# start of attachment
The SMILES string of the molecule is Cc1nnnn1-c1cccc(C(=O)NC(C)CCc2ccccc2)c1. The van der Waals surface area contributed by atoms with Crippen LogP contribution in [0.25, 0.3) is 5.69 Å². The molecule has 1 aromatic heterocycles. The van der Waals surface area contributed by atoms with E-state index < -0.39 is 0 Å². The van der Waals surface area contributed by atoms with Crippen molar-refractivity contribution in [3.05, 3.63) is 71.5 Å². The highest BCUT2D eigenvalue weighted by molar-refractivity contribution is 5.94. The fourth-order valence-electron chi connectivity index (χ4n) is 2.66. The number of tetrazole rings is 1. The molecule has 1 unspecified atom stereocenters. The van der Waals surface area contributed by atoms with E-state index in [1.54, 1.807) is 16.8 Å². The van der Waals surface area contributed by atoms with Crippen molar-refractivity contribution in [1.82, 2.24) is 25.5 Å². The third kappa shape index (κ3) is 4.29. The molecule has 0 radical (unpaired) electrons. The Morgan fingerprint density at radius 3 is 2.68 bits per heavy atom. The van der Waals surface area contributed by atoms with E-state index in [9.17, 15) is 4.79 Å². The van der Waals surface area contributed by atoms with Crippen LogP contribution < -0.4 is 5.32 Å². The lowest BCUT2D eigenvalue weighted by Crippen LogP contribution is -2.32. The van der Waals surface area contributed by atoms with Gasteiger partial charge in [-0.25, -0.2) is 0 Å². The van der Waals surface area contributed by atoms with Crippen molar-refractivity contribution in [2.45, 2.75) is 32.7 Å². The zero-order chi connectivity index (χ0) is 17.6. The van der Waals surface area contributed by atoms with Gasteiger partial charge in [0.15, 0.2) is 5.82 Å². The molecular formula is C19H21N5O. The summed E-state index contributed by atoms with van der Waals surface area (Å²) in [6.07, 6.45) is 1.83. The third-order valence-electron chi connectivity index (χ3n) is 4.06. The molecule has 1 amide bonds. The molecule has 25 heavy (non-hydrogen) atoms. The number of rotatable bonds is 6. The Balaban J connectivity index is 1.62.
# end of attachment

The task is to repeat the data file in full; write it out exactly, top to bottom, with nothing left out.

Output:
The SMILES string of the molecule is Cc1nnnn1-c1cccc(C(=O)NC(C)CCc2ccccc2)c1. The van der Waals surface area contributed by atoms with Crippen LogP contribution in [0.25, 0.3) is 5.69 Å². The molecule has 1 aromatic heterocycles. The van der Waals surface area contributed by atoms with E-state index < -0.39 is 0 Å². The van der Waals surface area contributed by atoms with Crippen molar-refractivity contribution in [3.05, 3.63) is 71.5 Å². The highest BCUT2D eigenvalue weighted by molar-refractivity contribution is 5.94. The fourth-order valence-electron chi connectivity index (χ4n) is 2.66. The number of tetrazole rings is 1. The molecule has 1 unspecified atom stereocenters. The van der Waals surface area contributed by atoms with E-state index in [1.54, 1.807) is 16.8 Å². The van der Waals surface area contributed by atoms with Crippen molar-refractivity contribution in [1.82, 2.24) is 25.5 Å². The third kappa shape index (κ3) is 4.29. The molecule has 0 radical (unpaired) electrons. The Morgan fingerprint density at radius 3 is 2.68 bits per heavy atom. The van der Waals surface area contributed by atoms with E-state index in [9.17, 15) is 4.79 Å². The van der Waals surface area contributed by atoms with Crippen LogP contribution < -0.4 is 5.32 Å². The lowest BCUT2D eigenvalue weighted by Crippen LogP contribution is -2.32. The van der Waals surface area contributed by atoms with Gasteiger partial charge in [-0.25, -0.2) is 0 Å². The van der Waals surface area contributed by atoms with Crippen molar-refractivity contribution in [2.45, 2.75) is 32.7 Å². The zero-order chi connectivity index (χ0) is 17.6. The van der Waals surface area contributed by atoms with Gasteiger partial charge in [0.15, 0.2) is 5.82 Å². The molecular formula is C19H21N5O. The summed E-state index contributed by atoms with van der Waals surface area (Å²) in [6.07, 6.45) is 1.83. The third-order valence-electron chi connectivity index (χ3n) is 4.06. The molecule has 1 amide bonds. The molecule has 25 heavy (non-hydrogen) atoms. The number of rotatable bonds is 6. The Balaban J connectivity index is 1.62.